To James Warren
Philadelphia Septr. 4. 1776
It is in vain for me to think of telling you News, because you have direct Intelligence from Ticonderoga much sooner than I have, and from N. York sooner than I can transmit it to you.
There has been a Change, in our Affairs at New York. What Effects it will produce I cant pretend to foretell. I confess, I do not clearly foresee. Lord Howe is surrounded with dissaffected American Machiavillians, Exiles from Boston and elsewhere, who are instigating him to mingle Art, with Force. He has sent Sullivan here, upon his Parol, with the most insidious, ’tho ridiculous Message, which you can conceive. It has put Us rather in a delicate Situation, and gives Us much Trouble.
Before this day, no doubt you have appointed, some other Persons to come here, and I shall embrace the first Opportunity, after our Affairs shall get into a more settled Train to return. It is high Time, for me, I assure you: yet I will not go, while the present Fermentation lasts, but Stay, and watch the Crisis, and like a good Phisician assist Nature in throwing off the morbific Matter.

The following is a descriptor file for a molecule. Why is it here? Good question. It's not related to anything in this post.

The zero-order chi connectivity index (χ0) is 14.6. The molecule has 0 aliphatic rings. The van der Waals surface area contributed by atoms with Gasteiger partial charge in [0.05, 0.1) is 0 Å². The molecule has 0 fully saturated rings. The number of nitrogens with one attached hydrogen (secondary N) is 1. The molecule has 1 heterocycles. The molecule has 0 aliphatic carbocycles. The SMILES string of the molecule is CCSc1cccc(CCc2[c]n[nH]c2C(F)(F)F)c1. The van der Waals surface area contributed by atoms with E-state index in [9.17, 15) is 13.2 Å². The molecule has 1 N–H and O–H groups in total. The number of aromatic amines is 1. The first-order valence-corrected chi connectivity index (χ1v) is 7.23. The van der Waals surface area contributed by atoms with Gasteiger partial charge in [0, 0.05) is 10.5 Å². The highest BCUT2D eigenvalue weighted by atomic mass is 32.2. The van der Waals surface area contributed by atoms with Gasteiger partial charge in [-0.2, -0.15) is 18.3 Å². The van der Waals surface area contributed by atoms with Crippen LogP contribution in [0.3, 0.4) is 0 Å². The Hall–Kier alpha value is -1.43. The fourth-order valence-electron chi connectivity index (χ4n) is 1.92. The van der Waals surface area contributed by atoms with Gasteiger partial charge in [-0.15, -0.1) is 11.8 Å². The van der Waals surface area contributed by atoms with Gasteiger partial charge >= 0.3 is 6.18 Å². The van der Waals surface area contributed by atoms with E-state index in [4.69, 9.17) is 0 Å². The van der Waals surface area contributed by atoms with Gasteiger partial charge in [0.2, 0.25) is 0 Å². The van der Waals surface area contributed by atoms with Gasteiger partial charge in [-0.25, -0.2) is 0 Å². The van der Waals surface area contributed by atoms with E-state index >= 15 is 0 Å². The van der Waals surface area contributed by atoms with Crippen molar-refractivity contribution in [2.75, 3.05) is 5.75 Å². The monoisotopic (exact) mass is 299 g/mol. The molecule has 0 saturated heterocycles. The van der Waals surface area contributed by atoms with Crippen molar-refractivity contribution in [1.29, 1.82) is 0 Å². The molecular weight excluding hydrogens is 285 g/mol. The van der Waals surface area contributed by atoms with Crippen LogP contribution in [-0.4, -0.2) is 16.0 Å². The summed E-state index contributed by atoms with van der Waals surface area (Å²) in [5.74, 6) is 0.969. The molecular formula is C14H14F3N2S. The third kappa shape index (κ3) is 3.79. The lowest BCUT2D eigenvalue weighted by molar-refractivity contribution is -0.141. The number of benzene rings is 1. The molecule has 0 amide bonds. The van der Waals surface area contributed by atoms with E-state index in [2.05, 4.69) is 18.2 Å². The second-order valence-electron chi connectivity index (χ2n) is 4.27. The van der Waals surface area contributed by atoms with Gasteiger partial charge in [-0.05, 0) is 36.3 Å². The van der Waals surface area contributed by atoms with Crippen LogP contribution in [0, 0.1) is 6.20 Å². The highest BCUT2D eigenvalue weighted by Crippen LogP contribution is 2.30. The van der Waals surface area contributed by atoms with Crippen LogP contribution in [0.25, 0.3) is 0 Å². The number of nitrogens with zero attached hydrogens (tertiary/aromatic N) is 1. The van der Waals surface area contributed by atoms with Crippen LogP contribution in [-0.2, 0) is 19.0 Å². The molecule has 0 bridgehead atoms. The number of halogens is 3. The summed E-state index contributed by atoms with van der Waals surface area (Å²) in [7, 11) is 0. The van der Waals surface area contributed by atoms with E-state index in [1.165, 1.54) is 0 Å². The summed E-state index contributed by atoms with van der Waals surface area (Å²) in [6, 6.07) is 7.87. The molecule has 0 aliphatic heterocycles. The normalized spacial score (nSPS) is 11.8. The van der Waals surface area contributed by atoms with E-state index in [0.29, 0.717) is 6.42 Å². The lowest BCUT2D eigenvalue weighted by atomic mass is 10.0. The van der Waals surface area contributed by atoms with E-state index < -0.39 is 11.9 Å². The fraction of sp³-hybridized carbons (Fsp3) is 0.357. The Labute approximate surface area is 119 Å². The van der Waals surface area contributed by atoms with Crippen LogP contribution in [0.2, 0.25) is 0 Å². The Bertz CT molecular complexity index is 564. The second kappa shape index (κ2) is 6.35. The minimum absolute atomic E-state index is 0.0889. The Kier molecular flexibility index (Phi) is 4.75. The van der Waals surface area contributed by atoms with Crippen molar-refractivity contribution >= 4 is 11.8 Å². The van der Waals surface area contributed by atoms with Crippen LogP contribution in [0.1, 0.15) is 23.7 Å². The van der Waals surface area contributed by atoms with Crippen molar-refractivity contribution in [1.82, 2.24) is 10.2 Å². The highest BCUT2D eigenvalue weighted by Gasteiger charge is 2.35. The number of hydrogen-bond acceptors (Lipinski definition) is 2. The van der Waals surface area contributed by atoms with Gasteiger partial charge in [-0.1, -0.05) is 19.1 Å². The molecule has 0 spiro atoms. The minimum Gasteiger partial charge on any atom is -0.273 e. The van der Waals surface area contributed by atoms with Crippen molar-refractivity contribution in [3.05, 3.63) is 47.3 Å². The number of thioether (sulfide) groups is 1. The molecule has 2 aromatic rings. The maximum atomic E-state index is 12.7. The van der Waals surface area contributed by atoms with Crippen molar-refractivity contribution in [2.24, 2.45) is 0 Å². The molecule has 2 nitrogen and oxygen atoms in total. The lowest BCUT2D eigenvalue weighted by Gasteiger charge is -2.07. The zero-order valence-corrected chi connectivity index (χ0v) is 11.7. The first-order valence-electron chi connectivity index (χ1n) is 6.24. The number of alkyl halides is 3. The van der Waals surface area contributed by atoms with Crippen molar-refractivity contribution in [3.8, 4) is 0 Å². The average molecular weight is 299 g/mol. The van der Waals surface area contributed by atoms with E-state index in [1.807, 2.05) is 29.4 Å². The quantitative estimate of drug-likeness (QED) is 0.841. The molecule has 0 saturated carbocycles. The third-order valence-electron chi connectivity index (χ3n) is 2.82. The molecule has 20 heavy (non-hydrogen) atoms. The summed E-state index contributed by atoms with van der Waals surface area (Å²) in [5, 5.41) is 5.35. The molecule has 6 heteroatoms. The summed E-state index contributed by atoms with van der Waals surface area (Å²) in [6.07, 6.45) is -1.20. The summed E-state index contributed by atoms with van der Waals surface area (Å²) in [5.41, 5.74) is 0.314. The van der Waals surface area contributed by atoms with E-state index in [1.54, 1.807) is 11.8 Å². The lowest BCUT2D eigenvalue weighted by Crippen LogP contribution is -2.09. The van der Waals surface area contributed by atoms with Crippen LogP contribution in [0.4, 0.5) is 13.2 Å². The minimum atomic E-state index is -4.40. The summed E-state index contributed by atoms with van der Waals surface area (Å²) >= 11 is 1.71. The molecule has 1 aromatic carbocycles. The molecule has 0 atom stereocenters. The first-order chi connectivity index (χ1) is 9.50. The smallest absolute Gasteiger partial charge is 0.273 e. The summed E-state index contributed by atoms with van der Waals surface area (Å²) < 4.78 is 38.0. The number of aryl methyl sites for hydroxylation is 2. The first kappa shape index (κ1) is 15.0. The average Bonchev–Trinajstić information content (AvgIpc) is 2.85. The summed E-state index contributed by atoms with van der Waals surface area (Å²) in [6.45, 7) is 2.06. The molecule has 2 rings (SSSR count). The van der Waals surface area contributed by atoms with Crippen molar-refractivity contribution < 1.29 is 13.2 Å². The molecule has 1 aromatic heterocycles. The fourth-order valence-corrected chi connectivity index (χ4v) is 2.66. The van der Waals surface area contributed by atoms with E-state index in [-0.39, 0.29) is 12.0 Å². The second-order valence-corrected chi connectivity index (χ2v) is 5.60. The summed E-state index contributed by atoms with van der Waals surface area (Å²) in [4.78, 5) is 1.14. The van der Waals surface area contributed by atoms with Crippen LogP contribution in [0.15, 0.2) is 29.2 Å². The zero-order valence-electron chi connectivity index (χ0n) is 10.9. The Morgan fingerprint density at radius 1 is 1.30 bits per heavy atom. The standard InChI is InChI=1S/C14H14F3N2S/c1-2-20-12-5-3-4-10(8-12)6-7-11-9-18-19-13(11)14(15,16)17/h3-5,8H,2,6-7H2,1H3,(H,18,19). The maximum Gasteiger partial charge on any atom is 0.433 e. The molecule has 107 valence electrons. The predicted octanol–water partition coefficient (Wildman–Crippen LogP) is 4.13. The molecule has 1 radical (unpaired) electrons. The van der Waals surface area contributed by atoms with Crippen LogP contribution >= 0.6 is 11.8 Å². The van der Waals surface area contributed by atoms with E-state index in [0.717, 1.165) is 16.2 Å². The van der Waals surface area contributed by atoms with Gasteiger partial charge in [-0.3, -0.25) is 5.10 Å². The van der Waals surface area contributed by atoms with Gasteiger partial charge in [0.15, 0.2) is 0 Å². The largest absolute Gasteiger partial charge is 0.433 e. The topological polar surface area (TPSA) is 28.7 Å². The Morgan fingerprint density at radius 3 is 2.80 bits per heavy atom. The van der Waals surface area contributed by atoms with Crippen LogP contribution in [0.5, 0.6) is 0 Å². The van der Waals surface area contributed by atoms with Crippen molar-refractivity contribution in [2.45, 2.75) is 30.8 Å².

The Bearer, Mr. Hare, is a Brother of the Gentleman of the Same Name, in this City, who has made himself So famous by introducing the Brewery of Porter, into America. He wants to see our Country, Harvard Colledge, the Town of Boston &c. If you can help him to such a sight, I should be glad. Cant you agree with him to erect a Brewery of Porter in Mass. Your Barly and Water too, are preferable to any here.
Upon the Receipt of yours and Mrs. Temples Letters,3 I communicated the Contents of them to Congress, who appointed a Committee to consider them, who reported that the Trees should be paid for as Wood. The President, I Suppose has communicated the Resolution upon it, which agrees with the Report. I should be glad to write Mrs. Temple on Account of this, but have not Time. You will be So good as to let her know it. I answered her Letter before her affair was determined.4
RC (MHi:Warren-Adams Coll.); docketed: “J A Lettr Sept 1776”; extract of 2d, 3d, and 4th paragraphs in JA, Diary and Autobiography description begins Diary and Autobiography of John Adams, ed. L. H. Butterfield and others, Cambridge, 1961; 4 vols. description ends , 3:424–425.
1. Samuel Adams, secretary to the Massachusetts Council, was on leave of absence from the congress.
2. Elbridge Gerry. He had returned from a leave of absence from the congress.